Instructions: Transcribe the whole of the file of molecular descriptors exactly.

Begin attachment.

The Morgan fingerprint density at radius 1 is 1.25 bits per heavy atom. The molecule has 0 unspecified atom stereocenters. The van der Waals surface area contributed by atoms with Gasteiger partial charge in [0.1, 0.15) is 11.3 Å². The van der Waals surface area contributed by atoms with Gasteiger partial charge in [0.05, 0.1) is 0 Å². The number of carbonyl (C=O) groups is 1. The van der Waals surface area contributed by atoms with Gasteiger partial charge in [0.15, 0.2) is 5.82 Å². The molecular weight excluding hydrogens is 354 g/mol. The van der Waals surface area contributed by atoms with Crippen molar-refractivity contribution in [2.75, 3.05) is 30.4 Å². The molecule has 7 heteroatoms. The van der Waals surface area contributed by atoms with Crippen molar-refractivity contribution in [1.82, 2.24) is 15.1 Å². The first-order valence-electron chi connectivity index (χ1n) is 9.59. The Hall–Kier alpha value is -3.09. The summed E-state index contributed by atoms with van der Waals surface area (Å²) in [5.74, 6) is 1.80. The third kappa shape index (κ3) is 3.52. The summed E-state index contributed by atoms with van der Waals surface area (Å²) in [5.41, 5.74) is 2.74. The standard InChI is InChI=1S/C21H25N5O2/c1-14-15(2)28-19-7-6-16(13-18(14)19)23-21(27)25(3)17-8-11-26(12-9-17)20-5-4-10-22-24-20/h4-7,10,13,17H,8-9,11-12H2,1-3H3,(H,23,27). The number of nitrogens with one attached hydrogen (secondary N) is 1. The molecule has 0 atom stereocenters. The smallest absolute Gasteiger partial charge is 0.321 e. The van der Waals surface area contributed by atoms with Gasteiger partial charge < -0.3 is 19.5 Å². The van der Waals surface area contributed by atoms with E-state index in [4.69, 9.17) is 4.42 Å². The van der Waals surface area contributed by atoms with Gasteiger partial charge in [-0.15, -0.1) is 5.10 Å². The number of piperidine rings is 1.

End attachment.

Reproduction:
The Morgan fingerprint density at radius 1 is 1.25 bits per heavy atom. The molecule has 0 unspecified atom stereocenters. The van der Waals surface area contributed by atoms with Gasteiger partial charge in [0.1, 0.15) is 11.3 Å². The van der Waals surface area contributed by atoms with Gasteiger partial charge in [0.05, 0.1) is 0 Å². The number of carbonyl (C=O) groups is 1. The van der Waals surface area contributed by atoms with Gasteiger partial charge in [0.15, 0.2) is 5.82 Å². The molecular weight excluding hydrogens is 354 g/mol. The van der Waals surface area contributed by atoms with Crippen molar-refractivity contribution in [2.75, 3.05) is 30.4 Å². The molecule has 7 heteroatoms. The van der Waals surface area contributed by atoms with Crippen molar-refractivity contribution in [1.82, 2.24) is 15.1 Å². The first-order valence-electron chi connectivity index (χ1n) is 9.59. The Hall–Kier alpha value is -3.09. The summed E-state index contributed by atoms with van der Waals surface area (Å²) in [5.74, 6) is 1.80. The third kappa shape index (κ3) is 3.52. The summed E-state index contributed by atoms with van der Waals surface area (Å²) in [5.41, 5.74) is 2.74. The standard InChI is InChI=1S/C21H25N5O2/c1-14-15(2)28-19-7-6-16(13-18(14)19)23-21(27)25(3)17-8-11-26(12-9-17)20-5-4-10-22-24-20/h4-7,10,13,17H,8-9,11-12H2,1-3H3,(H,23,27). The number of nitrogens with one attached hydrogen (secondary N) is 1. The molecule has 0 atom stereocenters. The smallest absolute Gasteiger partial charge is 0.321 e. The van der Waals surface area contributed by atoms with Gasteiger partial charge < -0.3 is 19.5 Å². The van der Waals surface area contributed by atoms with E-state index in [4.69, 9.17) is 4.42 Å². The van der Waals surface area contributed by atoms with Gasteiger partial charge in [-0.15, -0.1) is 5.10 Å². The number of piperidine rings is 1.